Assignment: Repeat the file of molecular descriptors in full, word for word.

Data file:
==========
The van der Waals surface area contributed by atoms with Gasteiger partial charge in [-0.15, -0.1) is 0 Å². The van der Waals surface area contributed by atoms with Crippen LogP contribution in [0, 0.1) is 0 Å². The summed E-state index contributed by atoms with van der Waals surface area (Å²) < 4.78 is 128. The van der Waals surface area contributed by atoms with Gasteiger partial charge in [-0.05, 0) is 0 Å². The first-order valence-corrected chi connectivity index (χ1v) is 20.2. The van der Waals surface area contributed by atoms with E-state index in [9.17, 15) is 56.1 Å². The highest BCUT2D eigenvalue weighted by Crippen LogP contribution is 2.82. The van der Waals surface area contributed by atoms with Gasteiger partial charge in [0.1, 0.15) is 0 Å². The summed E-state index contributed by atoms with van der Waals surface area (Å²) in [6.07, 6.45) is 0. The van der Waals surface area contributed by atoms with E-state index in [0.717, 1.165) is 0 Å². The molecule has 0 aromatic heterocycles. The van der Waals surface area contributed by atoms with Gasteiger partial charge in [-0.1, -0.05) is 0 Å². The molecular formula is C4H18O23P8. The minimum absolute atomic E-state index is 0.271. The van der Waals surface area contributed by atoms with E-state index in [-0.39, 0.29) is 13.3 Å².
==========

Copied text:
The van der Waals surface area contributed by atoms with Gasteiger partial charge in [-0.15, -0.1) is 0 Å². The van der Waals surface area contributed by atoms with Crippen LogP contribution in [0, 0.1) is 0 Å². The summed E-state index contributed by atoms with van der Waals surface area (Å²) < 4.78 is 128. The van der Waals surface area contributed by atoms with Gasteiger partial charge in [-0.05, 0) is 0 Å². The first-order valence-corrected chi connectivity index (χ1v) is 20.2. The van der Waals surface area contributed by atoms with E-state index in [9.17, 15) is 56.1 Å². The highest BCUT2D eigenvalue weighted by Crippen LogP contribution is 2.82. The van der Waals surface area contributed by atoms with Gasteiger partial charge in [0.1, 0.15) is 0 Å². The summed E-state index contributed by atoms with van der Waals surface area (Å²) in [6.07, 6.45) is 0. The van der Waals surface area contributed by atoms with E-state index in [0.717, 1.165) is 0 Å². The molecule has 0 aromatic heterocycles. The van der Waals surface area contributed by atoms with Gasteiger partial charge in [-0.1, -0.05) is 0 Å². The molecular formula is C4H18O23P8. The minimum absolute atomic E-state index is 0.271. The van der Waals surface area contributed by atoms with E-state index in [-0.39, 0.29) is 13.3 Å².